This morning I attended a workshop put on by the presbytery’s Pastor Support Team titled “Recapturing our Spiritual Life.” The workshop was led by Rev. Keenan Barber, pastor of Moorpark Presbyterian Church. Part of what we did was to simply read a passage of scripture slowly, line by line, taking the time to ask ourselves what it meant to us. The passage was Matthew 11:28-30. It’s a familiar one. Jesus is speaking to his followers:
‘Come to me, all you that are weary and are carrying heavy burdens, and I will give you rest. Take my yoke upon you, and learn from me; for I am gentle and humble in heart, and you will find rest for your souls. For my yoke is easy, and my burden is light.’
As we considered each line, the thought occurred to me that rest is not just about sitting down and catching my breath. Rest comes from taking off the yoke of the world and putting on the yoke of God. What does that mean, exactly? As I understand it, it means that the measures of the world can be like a treadmill that wears us out and leads us nowhere. The measures of the world are often based on expediency, financial gain, mass appeal, and power over people and things. The measures of God are different. Why would the eternal be concerned with expediency? What does financial gain mean to the Creator of all things? Does the Truth seek mass appeal? Would the Spirit of Life yearn for power over others? The measures of God are knowledge, understanding, compassion and justice. Another way to put it is to say that the judgement of God is righteousness. True rest comes from being in alignment with God’s righteous judgement.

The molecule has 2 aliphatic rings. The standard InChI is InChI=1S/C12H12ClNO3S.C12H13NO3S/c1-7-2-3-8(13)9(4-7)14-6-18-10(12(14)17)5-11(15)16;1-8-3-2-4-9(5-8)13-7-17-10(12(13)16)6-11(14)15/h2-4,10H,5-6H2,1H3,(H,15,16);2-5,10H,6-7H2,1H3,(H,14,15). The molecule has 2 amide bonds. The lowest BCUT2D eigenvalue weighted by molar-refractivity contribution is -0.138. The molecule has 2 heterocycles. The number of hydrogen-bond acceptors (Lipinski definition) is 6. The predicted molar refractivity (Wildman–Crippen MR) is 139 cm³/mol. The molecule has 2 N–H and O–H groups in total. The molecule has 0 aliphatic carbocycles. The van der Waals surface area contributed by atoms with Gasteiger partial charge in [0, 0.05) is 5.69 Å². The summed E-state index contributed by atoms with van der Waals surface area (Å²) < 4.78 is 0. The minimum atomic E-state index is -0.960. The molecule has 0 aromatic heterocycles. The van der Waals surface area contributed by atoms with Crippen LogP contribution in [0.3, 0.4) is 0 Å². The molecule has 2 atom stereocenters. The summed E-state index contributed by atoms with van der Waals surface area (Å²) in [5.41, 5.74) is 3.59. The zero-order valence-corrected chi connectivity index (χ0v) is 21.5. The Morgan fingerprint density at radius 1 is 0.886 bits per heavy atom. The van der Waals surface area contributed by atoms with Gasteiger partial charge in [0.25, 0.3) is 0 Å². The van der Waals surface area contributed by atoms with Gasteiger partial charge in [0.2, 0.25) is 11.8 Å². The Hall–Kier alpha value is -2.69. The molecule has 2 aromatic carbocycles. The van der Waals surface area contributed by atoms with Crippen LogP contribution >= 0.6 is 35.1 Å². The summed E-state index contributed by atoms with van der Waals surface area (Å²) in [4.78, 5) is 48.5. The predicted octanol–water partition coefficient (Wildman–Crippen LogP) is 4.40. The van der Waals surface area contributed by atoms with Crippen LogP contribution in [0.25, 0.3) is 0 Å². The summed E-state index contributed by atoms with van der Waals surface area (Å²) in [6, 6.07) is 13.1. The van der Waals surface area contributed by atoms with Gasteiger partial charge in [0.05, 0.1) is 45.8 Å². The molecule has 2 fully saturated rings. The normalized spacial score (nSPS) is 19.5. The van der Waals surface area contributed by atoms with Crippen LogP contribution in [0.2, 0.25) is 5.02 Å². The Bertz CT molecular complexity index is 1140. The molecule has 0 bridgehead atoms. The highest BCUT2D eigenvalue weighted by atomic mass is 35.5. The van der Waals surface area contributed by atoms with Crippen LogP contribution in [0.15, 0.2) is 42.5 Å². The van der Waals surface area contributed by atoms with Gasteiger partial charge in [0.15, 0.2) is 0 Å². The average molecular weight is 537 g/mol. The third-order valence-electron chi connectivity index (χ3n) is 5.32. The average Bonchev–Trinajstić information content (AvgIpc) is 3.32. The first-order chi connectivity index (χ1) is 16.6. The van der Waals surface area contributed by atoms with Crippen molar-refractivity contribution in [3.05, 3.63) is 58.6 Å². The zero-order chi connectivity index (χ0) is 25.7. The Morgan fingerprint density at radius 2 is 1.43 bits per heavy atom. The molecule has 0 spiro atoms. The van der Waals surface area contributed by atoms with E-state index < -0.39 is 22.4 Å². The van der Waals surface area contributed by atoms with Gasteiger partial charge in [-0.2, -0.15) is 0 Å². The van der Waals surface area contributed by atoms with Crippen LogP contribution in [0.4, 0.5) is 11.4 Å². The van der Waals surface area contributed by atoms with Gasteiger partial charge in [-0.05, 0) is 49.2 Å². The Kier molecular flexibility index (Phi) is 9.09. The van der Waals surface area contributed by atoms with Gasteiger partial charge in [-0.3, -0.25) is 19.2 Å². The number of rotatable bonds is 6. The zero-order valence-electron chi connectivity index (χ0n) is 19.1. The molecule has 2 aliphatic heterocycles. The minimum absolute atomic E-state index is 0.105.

But aligning myself according to God’s values is challenging. Once I finish writing this article I will need to balance my checkbook (financial gain), develop efficient protocols for church administration (expediency), write a relatable sermon (mass appeal), and, perhaps, apply pressure on people to meet deadlines (power over others). I’ll be operating according to the measures of the world. No wonder so many people burn out. The fact that we operate on this plane is all the more reason to seek a foundation in God. The point isn’t to shrug off our earthly obligations. It is to bring God’s values into them, little by little, whatever that may mean. If I can accomplish that even a little bit, perhaps my endeavors, worldly as they are, will have lasting value—ones that will bring my spirit true rest.